• • •
In the face of declining theatrical attendance, dreams of an upmarket re-brand have overtaken the whole exhibition industry. Venues that once fancied themselves as little more than concession-stands-that-also-showed-movies now offer reserved seating for all showtimes. Additionally, many theaters, such as Regal’s Webster Place, AMC’s 600 N. Michigan, and Landmark’s Century Centre Cinema, have converted some or all of their screening rooms to premium, extra-wide reclining seats. (Indeed, in some of the smaller auditoria, the seats feel wider than the screen itself.) The logic makes sense if you don’t think too hard about it: people have more entertainment options than ever these days, so the best hope of getting them out of their own damn house is to make the theater indistinguishable from their own damn house, right down to the La-Z-Boy in the living room. Perhaps some patrons enjoy these new seats and are more likely to trudge down to the multiplex because of them.
But from a business standpoint, the rise of the recliner is a sobering development that speaks to the diminished expectations in the exhibition sector. Fundamentally, the surging popularity of the over-sized recliner seat indicates that many theater owners believe they have excess capacity: the installation of recliners might cut an auditorium’s seating in half, but so what? How many times a week does a show even come close to selling out? Beyond a handful of Friday and Saturday evening shows, most theaters look like ghost towns the rest of the week, complete with Flavacol-battered tumbleweeds.
The new exhibition attitude was confirmed in a recent article about this trend in the Trib’s suburban Daily Southtown paper. Defending the recliner roll-out, AMC spokesman Ryan Noonan recalled that “[o]ther folks in the industry said, ‘You’re nuts — you’re taking out more seats than you’re putting back in.’ But attendance just shot through the roof . . . . We saw a 60 to 80 percent increase in attendance year-over-year even though we were losing 50 to 60 percent of our seating capacity.”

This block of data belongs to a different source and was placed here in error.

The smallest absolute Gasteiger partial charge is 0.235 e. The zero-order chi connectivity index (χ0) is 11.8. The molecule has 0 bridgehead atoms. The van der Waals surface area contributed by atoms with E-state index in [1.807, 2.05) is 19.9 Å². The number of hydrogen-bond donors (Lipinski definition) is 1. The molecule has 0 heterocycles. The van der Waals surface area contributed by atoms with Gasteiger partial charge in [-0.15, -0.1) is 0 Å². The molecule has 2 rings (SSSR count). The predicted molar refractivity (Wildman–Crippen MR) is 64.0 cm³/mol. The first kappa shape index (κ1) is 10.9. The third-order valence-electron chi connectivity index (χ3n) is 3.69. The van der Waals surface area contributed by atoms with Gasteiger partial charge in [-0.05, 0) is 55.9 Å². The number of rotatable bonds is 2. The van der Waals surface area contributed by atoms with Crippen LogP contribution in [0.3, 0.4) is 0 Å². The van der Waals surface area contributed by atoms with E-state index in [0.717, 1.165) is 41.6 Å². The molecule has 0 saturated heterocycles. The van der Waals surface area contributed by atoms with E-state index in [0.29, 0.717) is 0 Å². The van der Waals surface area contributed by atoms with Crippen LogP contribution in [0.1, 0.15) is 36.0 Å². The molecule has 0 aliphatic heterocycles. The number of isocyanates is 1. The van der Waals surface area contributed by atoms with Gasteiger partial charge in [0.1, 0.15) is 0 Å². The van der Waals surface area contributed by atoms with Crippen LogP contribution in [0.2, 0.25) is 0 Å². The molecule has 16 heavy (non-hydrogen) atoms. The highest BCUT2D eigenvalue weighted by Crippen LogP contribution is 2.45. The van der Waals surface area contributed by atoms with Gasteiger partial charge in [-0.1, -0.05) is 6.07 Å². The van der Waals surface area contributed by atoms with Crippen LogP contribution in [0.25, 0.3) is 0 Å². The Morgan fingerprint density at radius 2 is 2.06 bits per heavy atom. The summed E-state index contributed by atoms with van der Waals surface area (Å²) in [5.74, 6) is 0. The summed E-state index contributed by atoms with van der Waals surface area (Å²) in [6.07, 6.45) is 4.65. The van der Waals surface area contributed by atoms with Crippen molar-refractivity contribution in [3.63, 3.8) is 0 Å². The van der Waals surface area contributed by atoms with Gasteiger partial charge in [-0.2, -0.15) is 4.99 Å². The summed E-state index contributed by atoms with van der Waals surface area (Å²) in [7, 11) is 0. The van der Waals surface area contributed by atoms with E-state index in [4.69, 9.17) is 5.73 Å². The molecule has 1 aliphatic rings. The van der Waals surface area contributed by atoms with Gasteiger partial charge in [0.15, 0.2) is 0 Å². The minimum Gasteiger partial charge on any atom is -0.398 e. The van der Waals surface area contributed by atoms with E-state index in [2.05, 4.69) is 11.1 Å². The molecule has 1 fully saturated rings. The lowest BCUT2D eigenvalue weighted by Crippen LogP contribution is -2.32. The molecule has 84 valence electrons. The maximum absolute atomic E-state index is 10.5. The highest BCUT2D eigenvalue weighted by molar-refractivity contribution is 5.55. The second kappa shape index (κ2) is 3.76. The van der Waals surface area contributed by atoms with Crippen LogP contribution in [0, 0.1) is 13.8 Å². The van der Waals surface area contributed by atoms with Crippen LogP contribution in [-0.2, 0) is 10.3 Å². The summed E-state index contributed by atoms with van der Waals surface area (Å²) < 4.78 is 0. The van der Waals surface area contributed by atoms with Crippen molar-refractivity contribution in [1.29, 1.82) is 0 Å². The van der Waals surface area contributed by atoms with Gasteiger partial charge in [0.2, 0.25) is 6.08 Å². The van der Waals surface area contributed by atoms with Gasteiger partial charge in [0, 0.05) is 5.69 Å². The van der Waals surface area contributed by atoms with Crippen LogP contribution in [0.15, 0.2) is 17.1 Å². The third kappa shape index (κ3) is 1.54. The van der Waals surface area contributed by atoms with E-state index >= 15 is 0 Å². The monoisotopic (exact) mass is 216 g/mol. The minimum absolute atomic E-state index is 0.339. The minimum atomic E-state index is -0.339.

The multiplex model itself was designed to mitigate risk: instead of a single-screen theater finding itself stuck with a dud for a month while shouldering overhead on 2,000 empty seats, the multiplex allows theater managers to move their wares from auditorium to auditorium as the market dictates. Sure, smaller auditoriums limit the upside when there’s a hit, but they substantially limit the downside when there’s a flop. The movies that fail to draw an audience get shunted to the smaller auditoriums or even find their showtimes split with other underperformers. Conversely, a movie that draws a sufficiently large audience can be shown on multiple screens to accommodate increased demand.
Still, if you’ve got the showman’s disease, and your heartbeat quickens as you watch an audience file in, you can’t help but notice how success has been defined downwards. In the movie palace era, mass culture meant a few thousand people congregating for the sake of experiencing a movie together. With the multiplex, a good show meant a few hundred. But how often do a few hundred people show up in this day and age? For the dozen or so who might turn up for a given show, why not make a bid for their loyalty with overstuffed leather seats?